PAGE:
The debate on the provider tax set to expire at the end of this year is slated to be one of the most contentious at the state Legislature this year. However, it does not have to be contentious at all. In fact, a simple repeal of the sunset of the tax would be a straightforward, time-tested solution that would ensure health care access and affordability for all Minnesotans and protect the stability of our entire state budget that relies on this critical source of revenue.
The health care provider tax funds essential health care services for more than 1 million Minnesotans and enables critical investments in the health and well-being of all Minnesota’s communities. Allowing the health care provider tax to expire would create an annual revenue shortfall of $680 million. This loss of funding would jeopardize health care access for thousands of low-income Minnesotans, including children, seniors and people with disabilities, and threaten the stability of the health care sector and negatively impact the state budget.
The provider tax was passed as a funding mechanism for the creation of MinnesotaCare – a program that when enacted was a ground-breaking innovation in health care access. It enabled Minnesota to be a national leader in health coverage and care over the past two decades.
However, our state’s innovation and progress has been waning. According to a Georgetown University report, for the first time in more than a decade the rate of uninsured children in the country rose. After gains in access to health coverage for Minnesota children, over the past year — even despite the robust economy — the rate in Minnesota remained stagnant.
Increasingly alarming are disparities in health care access and outcomes in Minnesota highlighted in the KIDS COUNT Data Center: Hispanic/Latino children and American Indian children are three and 6 times (respectively) as likely to be uninsured as white children; over the past decade late or inadequate access to prenatal care has grown by more than 7 percentage points; and the infant mortality rates for babies of color and American Indian babies born in Minnesota is higher than the national average. Moreover, as our state’s population ages, there are increasing demands on our health care system. Evidently we are at a crossroads in which we can’t afford to reduce or experiment with health care fund sources.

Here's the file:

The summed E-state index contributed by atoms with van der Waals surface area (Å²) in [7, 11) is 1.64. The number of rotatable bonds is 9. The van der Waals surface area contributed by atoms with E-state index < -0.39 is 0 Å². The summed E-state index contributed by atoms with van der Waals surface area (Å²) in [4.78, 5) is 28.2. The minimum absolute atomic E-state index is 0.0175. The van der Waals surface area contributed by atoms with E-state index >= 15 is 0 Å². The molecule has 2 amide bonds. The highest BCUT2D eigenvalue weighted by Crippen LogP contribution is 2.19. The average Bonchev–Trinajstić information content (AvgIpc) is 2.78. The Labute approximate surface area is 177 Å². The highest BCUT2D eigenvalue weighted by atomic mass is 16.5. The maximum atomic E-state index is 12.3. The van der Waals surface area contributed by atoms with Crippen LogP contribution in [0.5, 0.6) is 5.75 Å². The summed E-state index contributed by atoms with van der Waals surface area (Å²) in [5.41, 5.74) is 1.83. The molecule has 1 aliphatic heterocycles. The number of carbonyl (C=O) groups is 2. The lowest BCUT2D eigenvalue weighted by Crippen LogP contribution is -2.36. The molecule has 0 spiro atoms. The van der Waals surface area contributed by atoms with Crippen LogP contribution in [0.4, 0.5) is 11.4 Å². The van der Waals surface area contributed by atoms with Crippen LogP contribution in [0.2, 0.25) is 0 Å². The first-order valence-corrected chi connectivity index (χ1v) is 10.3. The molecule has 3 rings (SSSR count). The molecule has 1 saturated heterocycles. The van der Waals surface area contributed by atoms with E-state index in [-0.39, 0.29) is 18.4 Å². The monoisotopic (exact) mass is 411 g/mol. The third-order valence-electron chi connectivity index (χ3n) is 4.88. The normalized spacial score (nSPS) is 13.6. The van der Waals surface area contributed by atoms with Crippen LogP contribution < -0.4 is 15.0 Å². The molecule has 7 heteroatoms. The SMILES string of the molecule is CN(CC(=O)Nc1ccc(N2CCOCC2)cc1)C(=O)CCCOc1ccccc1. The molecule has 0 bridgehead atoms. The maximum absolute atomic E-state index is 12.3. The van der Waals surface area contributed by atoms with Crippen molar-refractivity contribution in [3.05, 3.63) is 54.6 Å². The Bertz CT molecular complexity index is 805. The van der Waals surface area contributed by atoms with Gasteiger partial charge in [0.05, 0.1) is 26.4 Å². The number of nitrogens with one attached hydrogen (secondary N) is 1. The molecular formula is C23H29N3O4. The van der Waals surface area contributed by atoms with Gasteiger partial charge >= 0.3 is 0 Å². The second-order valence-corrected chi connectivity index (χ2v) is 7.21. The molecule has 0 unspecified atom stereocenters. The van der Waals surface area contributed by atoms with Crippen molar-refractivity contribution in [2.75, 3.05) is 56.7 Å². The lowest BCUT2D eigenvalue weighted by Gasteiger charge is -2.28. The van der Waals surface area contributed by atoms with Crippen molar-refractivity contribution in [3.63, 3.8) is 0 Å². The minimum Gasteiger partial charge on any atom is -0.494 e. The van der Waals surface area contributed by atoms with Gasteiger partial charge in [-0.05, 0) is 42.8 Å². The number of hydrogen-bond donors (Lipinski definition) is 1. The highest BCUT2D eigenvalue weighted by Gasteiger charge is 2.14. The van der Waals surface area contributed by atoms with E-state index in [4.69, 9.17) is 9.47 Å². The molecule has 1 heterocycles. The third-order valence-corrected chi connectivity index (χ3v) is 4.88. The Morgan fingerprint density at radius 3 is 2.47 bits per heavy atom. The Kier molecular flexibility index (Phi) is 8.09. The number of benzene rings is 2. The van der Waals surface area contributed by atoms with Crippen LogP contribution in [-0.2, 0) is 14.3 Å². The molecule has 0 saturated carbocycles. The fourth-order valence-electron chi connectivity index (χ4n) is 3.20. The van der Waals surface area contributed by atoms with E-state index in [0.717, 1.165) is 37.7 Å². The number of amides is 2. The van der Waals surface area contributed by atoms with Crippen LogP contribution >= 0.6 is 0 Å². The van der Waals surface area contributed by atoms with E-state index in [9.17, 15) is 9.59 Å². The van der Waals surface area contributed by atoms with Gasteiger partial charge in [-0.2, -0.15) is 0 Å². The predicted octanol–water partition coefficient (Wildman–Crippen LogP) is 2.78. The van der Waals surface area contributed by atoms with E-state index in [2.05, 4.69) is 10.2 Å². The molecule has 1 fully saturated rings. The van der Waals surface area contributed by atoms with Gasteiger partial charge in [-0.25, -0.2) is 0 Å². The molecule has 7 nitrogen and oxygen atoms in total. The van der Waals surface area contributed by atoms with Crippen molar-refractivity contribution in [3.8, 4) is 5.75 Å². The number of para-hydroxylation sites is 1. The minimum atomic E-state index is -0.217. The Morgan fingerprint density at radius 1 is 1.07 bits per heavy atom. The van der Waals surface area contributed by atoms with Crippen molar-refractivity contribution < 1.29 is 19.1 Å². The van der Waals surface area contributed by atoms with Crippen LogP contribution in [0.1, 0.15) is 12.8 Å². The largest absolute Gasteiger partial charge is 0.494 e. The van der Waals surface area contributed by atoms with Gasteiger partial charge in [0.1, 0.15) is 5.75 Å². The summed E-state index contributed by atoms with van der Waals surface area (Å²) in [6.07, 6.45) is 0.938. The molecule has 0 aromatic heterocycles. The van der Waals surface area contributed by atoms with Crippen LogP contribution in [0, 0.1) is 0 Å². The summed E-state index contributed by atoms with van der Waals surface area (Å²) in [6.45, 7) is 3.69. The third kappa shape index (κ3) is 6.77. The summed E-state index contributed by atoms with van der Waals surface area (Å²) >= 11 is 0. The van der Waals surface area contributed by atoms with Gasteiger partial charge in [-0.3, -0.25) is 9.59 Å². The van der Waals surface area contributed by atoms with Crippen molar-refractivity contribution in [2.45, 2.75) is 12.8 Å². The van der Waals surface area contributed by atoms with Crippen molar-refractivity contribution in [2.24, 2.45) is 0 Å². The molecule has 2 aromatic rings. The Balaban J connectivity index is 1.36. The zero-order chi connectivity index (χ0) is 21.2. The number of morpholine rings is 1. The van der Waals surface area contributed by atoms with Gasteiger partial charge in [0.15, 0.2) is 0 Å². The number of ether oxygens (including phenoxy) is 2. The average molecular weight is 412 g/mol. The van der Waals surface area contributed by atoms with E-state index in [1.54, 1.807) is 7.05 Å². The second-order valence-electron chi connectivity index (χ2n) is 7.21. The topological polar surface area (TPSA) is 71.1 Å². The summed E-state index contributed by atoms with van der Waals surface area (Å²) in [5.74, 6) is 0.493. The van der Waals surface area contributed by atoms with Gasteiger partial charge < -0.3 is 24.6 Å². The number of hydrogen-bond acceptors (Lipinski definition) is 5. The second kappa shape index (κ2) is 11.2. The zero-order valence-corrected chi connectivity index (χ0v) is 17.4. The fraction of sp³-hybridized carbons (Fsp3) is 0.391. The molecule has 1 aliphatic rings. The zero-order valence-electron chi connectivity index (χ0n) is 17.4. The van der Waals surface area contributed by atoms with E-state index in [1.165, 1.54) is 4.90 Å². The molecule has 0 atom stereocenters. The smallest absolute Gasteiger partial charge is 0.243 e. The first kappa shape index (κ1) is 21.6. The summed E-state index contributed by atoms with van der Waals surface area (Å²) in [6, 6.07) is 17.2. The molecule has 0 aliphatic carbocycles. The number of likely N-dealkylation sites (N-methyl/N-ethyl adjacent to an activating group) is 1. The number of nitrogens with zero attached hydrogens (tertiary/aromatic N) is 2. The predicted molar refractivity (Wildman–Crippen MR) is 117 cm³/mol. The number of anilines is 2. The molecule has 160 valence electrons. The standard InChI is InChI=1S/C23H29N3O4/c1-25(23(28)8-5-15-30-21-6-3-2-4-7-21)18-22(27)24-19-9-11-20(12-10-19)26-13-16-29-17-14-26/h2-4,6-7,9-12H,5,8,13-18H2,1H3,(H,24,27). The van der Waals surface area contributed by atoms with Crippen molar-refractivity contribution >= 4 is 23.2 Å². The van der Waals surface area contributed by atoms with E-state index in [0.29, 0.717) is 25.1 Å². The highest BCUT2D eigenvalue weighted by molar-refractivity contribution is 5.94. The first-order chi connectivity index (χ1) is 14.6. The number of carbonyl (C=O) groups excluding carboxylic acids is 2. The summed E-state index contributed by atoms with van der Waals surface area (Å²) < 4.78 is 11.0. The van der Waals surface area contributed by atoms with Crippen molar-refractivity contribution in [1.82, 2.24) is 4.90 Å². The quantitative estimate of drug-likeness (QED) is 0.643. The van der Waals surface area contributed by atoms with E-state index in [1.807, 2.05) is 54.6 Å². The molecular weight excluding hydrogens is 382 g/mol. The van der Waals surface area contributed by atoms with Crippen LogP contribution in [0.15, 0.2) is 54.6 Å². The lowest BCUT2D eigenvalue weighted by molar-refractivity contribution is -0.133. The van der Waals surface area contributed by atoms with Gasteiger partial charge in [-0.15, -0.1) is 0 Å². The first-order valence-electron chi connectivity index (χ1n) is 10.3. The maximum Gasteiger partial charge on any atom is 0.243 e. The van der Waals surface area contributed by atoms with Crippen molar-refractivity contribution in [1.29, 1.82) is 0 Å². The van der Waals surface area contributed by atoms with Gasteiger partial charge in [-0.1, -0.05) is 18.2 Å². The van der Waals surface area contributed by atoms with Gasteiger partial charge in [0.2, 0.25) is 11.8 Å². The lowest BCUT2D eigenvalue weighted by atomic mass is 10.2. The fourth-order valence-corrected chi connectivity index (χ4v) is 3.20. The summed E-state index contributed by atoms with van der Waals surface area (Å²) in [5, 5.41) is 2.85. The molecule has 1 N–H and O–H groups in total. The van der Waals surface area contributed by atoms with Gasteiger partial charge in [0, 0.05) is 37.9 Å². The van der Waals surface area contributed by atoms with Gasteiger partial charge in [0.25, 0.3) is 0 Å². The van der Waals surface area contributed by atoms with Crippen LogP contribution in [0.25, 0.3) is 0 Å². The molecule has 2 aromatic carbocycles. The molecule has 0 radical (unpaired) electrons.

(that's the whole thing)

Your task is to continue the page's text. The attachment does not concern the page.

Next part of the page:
While a robust debate and exploration of ideas around a complex problem is healthy and truly Minnesotan, the Minnesota Medical Association proposed alternative to the provider tax, a “claims expenditure tax” that was highlighted in a Star Tribune editorial, has too many shortfalls to take a chance on in a time of such urgent and pressing health care needs. If passed the tax would almost positively face a court challenge as it did in Michigan, the only other state where it has ever been enacted. Due to its complexity and creation of competitive disadvantage, Michigan repealed the law last year.
In the seven years since the provider tax sunset was enacted in 2011, there has been more than sufficient time for possible alternatives to the health care provider tax to be proposed, vetted, and considered. However, no reliable alternative has emerged. Consequently, critical health care services for low-income Minnesotans and innovative community health programs are imminently at risk. Most important, the health and well-being of our future workforce, our children, is at risk. One in three Minnesota children rely on Medical Assistance to access health coverage and care, and not adequately funding the program and other beneficial public health care initiatives could mean cuts to necessary services for children and other vulnerable populations.
Dozens of consumer advocates, including health care providers who pay the tax, have signed a letter urging the Legislature and Walz administration to simply repeal the sunset of the provider tax to remove the cloud of uncertainty over the Health Care Access Fund and save the debate and new ideas for ways to solve the pressing health care challenges that are holding Minnesotans back from reaching their individual, as well as our collective, potential.
Bharti Wahi is the executive director of Children’s Defense Fund-Minnesota (CDF-MN). Dr. Mike Severson is a pediatrician, CDF-MN Advisory Board chair, and former president of the Minnesota Chapter of the American Academy of Pediatrics.
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